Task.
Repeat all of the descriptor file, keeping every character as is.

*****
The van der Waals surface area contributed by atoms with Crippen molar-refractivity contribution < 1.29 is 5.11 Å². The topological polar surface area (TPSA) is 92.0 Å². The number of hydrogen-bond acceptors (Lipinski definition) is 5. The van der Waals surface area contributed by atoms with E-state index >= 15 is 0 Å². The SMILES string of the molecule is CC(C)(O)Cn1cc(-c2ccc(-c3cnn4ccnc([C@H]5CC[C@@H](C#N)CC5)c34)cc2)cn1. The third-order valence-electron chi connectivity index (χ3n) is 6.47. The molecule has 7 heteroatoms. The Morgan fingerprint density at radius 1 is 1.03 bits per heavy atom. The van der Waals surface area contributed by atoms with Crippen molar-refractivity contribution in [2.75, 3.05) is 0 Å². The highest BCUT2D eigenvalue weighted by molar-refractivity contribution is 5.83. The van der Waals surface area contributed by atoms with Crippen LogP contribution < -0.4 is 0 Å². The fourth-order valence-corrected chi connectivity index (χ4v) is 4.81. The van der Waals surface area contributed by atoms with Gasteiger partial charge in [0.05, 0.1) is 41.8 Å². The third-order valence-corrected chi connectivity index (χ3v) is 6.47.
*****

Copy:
The van der Waals surface area contributed by atoms with Crippen molar-refractivity contribution < 1.29 is 5.11 Å². The topological polar surface area (TPSA) is 92.0 Å². The number of hydrogen-bond acceptors (Lipinski definition) is 5. The van der Waals surface area contributed by atoms with E-state index >= 15 is 0 Å². The SMILES string of the molecule is CC(C)(O)Cn1cc(-c2ccc(-c3cnn4ccnc([C@H]5CC[C@@H](C#N)CC5)c34)cc2)cn1. The third-order valence-electron chi connectivity index (χ3n) is 6.47. The molecule has 7 heteroatoms. The Morgan fingerprint density at radius 1 is 1.03 bits per heavy atom. The van der Waals surface area contributed by atoms with Crippen molar-refractivity contribution in [2.75, 3.05) is 0 Å². The highest BCUT2D eigenvalue weighted by molar-refractivity contribution is 5.83. The van der Waals surface area contributed by atoms with Crippen LogP contribution < -0.4 is 0 Å². The fourth-order valence-corrected chi connectivity index (χ4v) is 4.81. The van der Waals surface area contributed by atoms with Gasteiger partial charge in [0.05, 0.1) is 41.8 Å². The third-order valence-corrected chi connectivity index (χ3v) is 6.47.